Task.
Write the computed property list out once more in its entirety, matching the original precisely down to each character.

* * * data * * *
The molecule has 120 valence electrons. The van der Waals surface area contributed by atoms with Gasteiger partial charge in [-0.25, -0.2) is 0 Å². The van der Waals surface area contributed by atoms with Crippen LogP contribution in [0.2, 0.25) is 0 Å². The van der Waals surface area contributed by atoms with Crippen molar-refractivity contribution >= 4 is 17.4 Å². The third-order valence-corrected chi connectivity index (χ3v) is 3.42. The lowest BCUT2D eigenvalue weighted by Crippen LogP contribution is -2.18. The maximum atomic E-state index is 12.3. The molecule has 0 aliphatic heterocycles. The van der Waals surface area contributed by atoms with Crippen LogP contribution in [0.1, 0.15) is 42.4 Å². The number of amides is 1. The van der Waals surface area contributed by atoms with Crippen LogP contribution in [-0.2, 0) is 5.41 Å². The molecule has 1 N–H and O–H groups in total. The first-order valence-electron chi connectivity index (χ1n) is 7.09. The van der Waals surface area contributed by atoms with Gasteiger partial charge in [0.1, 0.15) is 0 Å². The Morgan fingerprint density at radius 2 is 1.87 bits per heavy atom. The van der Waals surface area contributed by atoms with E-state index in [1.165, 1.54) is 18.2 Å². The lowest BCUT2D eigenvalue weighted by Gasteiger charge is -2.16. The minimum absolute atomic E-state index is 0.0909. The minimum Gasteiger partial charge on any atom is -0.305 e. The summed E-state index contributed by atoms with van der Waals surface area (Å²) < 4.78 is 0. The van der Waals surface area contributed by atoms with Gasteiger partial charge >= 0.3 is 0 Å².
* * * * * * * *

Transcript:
The molecule has 120 valence electrons. The van der Waals surface area contributed by atoms with Gasteiger partial charge in [-0.25, -0.2) is 0 Å². The van der Waals surface area contributed by atoms with Crippen LogP contribution in [0.2, 0.25) is 0 Å². The van der Waals surface area contributed by atoms with Crippen molar-refractivity contribution >= 4 is 17.4 Å². The third-order valence-corrected chi connectivity index (χ3v) is 3.42. The lowest BCUT2D eigenvalue weighted by Crippen LogP contribution is -2.18. The maximum atomic E-state index is 12.3. The molecule has 0 aliphatic heterocycles. The van der Waals surface area contributed by atoms with Crippen LogP contribution in [0.1, 0.15) is 42.4 Å². The number of amides is 1. The van der Waals surface area contributed by atoms with Crippen LogP contribution in [-0.2, 0) is 5.41 Å². The molecule has 1 N–H and O–H groups in total. The first-order valence-electron chi connectivity index (χ1n) is 7.09. The van der Waals surface area contributed by atoms with Gasteiger partial charge in [0.1, 0.15) is 0 Å². The Morgan fingerprint density at radius 2 is 1.87 bits per heavy atom. The van der Waals surface area contributed by atoms with E-state index in [1.165, 1.54) is 18.2 Å². The lowest BCUT2D eigenvalue weighted by Gasteiger charge is -2.16. The minimum absolute atomic E-state index is 0.0909. The minimum Gasteiger partial charge on any atom is -0.305 e. The summed E-state index contributed by atoms with van der Waals surface area (Å²) < 4.78 is 0. The van der Waals surface area contributed by atoms with Gasteiger partial charge >= 0.3 is 0 Å².